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A statutory classification based on race, national origin, or alienage making it subject to strict scrutiny examination under Equal Protection.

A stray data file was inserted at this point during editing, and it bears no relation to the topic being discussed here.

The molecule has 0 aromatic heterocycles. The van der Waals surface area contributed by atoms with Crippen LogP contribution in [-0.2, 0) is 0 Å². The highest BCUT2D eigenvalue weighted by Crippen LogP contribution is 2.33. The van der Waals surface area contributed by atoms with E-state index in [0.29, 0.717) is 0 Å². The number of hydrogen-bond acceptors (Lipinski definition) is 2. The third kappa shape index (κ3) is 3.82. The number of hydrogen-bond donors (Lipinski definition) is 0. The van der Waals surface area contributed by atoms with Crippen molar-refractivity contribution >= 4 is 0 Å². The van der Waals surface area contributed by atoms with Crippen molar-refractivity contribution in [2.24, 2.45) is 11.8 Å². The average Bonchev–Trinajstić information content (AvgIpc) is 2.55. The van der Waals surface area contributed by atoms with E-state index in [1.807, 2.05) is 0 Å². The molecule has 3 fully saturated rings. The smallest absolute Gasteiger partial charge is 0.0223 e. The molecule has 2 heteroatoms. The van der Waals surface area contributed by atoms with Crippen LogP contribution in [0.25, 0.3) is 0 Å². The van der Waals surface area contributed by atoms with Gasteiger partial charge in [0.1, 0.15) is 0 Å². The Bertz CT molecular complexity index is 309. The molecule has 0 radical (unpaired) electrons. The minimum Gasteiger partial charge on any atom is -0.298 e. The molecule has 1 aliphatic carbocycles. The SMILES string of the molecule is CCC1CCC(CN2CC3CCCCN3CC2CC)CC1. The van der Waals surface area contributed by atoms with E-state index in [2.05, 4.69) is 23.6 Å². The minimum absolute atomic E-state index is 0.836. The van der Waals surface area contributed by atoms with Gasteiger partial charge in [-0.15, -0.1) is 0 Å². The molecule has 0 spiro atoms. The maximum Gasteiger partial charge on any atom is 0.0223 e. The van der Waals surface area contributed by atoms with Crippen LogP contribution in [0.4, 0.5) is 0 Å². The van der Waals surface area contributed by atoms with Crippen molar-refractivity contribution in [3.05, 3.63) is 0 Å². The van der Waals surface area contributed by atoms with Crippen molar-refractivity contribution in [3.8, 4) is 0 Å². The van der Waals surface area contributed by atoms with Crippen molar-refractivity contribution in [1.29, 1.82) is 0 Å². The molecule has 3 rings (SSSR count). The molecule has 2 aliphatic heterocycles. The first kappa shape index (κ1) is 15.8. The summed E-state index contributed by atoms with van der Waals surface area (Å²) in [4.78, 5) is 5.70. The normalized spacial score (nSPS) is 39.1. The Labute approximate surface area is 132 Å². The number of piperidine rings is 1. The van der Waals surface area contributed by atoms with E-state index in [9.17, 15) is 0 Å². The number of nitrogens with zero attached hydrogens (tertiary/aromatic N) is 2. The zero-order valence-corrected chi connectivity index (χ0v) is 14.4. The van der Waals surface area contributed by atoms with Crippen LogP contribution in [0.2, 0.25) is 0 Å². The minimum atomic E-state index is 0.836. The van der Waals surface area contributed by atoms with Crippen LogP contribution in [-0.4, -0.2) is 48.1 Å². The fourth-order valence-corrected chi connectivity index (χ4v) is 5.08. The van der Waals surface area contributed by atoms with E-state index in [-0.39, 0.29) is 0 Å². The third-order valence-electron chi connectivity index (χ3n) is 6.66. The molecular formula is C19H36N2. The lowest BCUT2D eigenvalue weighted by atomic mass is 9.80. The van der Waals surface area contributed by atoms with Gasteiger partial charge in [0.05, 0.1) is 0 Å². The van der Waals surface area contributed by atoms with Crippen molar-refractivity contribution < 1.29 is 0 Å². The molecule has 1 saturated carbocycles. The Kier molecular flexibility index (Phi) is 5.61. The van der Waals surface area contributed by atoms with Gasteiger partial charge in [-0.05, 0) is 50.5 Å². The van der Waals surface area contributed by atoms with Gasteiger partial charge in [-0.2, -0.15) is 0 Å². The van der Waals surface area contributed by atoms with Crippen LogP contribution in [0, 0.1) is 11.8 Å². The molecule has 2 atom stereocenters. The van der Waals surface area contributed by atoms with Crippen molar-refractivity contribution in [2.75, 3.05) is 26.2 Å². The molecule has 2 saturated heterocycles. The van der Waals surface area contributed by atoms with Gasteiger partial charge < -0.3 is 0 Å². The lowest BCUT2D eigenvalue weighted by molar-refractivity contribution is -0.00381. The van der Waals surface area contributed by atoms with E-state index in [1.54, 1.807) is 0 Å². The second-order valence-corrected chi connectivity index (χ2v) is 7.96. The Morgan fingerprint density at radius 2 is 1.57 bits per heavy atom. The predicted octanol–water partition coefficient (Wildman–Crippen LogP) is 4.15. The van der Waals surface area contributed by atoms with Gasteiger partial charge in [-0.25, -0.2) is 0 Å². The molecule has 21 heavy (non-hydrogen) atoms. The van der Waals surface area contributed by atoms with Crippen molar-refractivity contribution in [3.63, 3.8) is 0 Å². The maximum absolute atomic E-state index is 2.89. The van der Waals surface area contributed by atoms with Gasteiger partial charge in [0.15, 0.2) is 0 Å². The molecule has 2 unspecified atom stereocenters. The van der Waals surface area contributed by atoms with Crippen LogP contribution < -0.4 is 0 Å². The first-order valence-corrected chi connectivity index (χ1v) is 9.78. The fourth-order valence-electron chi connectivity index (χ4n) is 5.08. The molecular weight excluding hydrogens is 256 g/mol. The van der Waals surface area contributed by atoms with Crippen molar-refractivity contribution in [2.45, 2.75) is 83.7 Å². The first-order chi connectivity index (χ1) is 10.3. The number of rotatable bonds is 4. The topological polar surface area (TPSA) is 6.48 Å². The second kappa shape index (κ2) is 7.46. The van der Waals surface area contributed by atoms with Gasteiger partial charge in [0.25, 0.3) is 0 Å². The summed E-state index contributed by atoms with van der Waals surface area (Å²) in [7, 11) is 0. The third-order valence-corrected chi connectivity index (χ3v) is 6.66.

Several formulations might explain the Supreme Court’s treatment of certain classifications as 'suspect.' Some classifications are more likely than others to reflect deep-seated prejudice, rather than legislative rationality in pursuit of some legitimate objective. Legislation predicated on such prejudice is easily recognized as incompatible with the constitutional understanding that each person is to be judged individually and is entitled to equal justice under the law. Classifications treated as suspect tend to be irrelevant to any proper legislative goal. See McLaughlin v. Florida, 379 U. S. 184, 379 U. S. 192 (1964); Hirabayashi v. United States, 320 U. S. 81, 320 U. S. 100 (1943). Finally, certain groups, indeed largely the same groups, have historically been 'relegated to such a position of political powerlessness as to command extraordinary protection from the majoritarian political process.' San Antonio Independent School Dist. v. Rodriguez, 411 U. S. 1, 411 U. S. 28 (1973); Graham v. Richardson, 403 U. S. 365, 403 U. S. 372 (1971); see United States v. Carolene Products Co., 304 U. S. 144, 304 U. S. 152-153, ...

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